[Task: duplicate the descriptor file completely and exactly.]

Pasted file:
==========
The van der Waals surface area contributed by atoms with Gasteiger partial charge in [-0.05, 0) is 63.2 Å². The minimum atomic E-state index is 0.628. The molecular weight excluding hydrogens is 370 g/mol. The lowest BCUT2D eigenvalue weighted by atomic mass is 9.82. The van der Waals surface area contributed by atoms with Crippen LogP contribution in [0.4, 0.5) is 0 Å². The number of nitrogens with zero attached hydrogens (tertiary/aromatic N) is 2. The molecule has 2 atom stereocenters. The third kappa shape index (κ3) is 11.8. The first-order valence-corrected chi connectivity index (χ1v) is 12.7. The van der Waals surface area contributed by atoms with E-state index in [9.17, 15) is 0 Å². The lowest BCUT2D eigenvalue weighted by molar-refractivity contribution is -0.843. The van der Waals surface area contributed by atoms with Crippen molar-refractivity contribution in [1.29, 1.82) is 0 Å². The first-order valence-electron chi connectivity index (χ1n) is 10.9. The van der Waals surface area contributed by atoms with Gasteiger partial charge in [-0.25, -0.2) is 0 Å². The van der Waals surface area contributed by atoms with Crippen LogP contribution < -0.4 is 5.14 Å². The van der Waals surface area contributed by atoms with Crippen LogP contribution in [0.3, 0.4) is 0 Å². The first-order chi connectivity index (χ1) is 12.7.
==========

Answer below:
The van der Waals surface area contributed by atoms with Gasteiger partial charge in [-0.05, 0) is 63.2 Å². The minimum atomic E-state index is 0.628. The molecular weight excluding hydrogens is 370 g/mol. The lowest BCUT2D eigenvalue weighted by atomic mass is 9.82. The van der Waals surface area contributed by atoms with Crippen LogP contribution in [0.4, 0.5) is 0 Å². The number of nitrogens with zero attached hydrogens (tertiary/aromatic N) is 2. The molecule has 2 atom stereocenters. The third kappa shape index (κ3) is 11.8. The first-order valence-corrected chi connectivity index (χ1v) is 12.7. The van der Waals surface area contributed by atoms with E-state index in [9.17, 15) is 0 Å². The lowest BCUT2D eigenvalue weighted by molar-refractivity contribution is -0.843. The van der Waals surface area contributed by atoms with Crippen molar-refractivity contribution in [1.29, 1.82) is 0 Å². The first-order valence-electron chi connectivity index (χ1n) is 10.9. The van der Waals surface area contributed by atoms with Gasteiger partial charge in [-0.25, -0.2) is 0 Å². The van der Waals surface area contributed by atoms with Crippen LogP contribution < -0.4 is 5.14 Å². The van der Waals surface area contributed by atoms with Crippen LogP contribution in [0.3, 0.4) is 0 Å². The first-order chi connectivity index (χ1) is 12.7.